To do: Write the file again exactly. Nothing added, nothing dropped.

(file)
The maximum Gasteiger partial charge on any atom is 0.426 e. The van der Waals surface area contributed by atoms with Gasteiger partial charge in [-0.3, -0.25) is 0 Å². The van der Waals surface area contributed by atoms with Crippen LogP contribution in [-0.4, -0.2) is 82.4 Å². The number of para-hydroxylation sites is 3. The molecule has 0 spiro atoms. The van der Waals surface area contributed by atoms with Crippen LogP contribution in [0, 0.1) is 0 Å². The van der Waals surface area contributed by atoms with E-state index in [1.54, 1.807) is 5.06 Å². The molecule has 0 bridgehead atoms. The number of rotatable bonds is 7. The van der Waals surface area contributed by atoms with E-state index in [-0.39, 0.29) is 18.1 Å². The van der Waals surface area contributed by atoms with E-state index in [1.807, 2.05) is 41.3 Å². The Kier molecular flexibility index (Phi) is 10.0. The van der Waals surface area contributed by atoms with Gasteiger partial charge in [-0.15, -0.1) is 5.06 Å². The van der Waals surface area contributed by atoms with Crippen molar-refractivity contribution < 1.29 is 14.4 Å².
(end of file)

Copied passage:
The maximum Gasteiger partial charge on any atom is 0.426 e. The van der Waals surface area contributed by atoms with Gasteiger partial charge in [-0.3, -0.25) is 0 Å². The van der Waals surface area contributed by atoms with Crippen LogP contribution in [-0.4, -0.2) is 82.4 Å². The number of para-hydroxylation sites is 3. The molecule has 0 spiro atoms. The van der Waals surface area contributed by atoms with Crippen LogP contribution in [0, 0.1) is 0 Å². The van der Waals surface area contributed by atoms with E-state index in [1.54, 1.807) is 5.06 Å². The molecule has 0 bridgehead atoms. The number of rotatable bonds is 7. The van der Waals surface area contributed by atoms with E-state index in [-0.39, 0.29) is 18.1 Å². The van der Waals surface area contributed by atoms with E-state index in [1.807, 2.05) is 41.3 Å². The Kier molecular flexibility index (Phi) is 10.0. The van der Waals surface area contributed by atoms with Gasteiger partial charge in [-0.15, -0.1) is 5.06 Å². The van der Waals surface area contributed by atoms with Crippen molar-refractivity contribution < 1.29 is 14.4 Å².